Re: Need a Sparrow Strainer alternative


Do a web search on "Gurney flap". Dan Gurney put the first one on Bobby Unser's Eagle Indy car in 1971; it's now widely used on aircraft, especially helicopter tail surfaces. It's a length of (usually) aluminum angle at the trailing edge of an airfoil that alters the airflow in ways that increase the pressure on the Gurney-equipped side of the surface and decrease it on the other side with little or no increase in drag; i.e., it improves the L/D while also increasing lift or downforce.

I'm going to try Gurney flaps as a substitute for sparrow strainers once I get my Dragonfly flying. I'll remove one strainer and replace it with, say, two feet of Gurney; if high-speed runway testing goes okay I'll try a flight. I'll change the span of the Gurney flap until its effect matches that of the sparrow strainer, then put an identical one on the other side. Careful before/after testing *may* reveal a speed improvement, but I'll settle for no loss -- the robustness of a Gurney alone would make it worth using.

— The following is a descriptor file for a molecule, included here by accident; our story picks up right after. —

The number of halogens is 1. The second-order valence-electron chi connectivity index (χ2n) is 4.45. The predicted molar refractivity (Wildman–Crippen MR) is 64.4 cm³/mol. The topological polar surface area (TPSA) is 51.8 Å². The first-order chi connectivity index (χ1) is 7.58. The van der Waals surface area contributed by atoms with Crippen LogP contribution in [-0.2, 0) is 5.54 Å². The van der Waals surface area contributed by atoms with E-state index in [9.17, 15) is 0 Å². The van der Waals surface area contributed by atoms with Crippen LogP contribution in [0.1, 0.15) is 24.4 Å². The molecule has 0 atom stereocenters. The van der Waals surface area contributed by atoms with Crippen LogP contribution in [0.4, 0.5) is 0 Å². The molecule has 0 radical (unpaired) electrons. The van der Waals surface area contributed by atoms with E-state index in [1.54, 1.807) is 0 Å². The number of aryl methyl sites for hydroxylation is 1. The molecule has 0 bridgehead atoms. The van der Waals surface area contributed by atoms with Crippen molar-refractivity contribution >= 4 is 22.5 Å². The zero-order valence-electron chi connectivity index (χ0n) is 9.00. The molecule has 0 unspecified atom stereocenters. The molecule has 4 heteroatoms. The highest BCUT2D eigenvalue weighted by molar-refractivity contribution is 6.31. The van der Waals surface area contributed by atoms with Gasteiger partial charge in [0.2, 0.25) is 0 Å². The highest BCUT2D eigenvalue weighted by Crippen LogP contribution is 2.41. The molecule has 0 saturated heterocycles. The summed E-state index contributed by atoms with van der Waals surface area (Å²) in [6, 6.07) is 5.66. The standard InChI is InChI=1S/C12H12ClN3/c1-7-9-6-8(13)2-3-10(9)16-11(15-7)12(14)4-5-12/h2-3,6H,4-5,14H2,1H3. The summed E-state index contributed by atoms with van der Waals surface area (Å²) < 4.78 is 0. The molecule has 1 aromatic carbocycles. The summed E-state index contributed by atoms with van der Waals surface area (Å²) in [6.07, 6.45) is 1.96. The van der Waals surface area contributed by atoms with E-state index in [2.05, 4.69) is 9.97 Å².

The keys to making Gurney flaps work efficiently are to keep them within the boundary layer -- they seem never to be more than about three-eighths of an inch tall -- and not to mount them so that they form a ledge on the opposite side of the trailing edge since this destroys the smooth flow out from under. It also might help, and might even prove essential, to put fences on the ends -- on racing cars they're always configured that way, while the aircraft applications all seem to be full-span, possibly obviating the need for end-fences. Full-span Gurneys would seem to be too much for this application, though only flight-testing will tell. Worth a try, I think.

Rick Nordgarden
Council Bluffs IA
Dragonfly Mk. II-H, installing systems...

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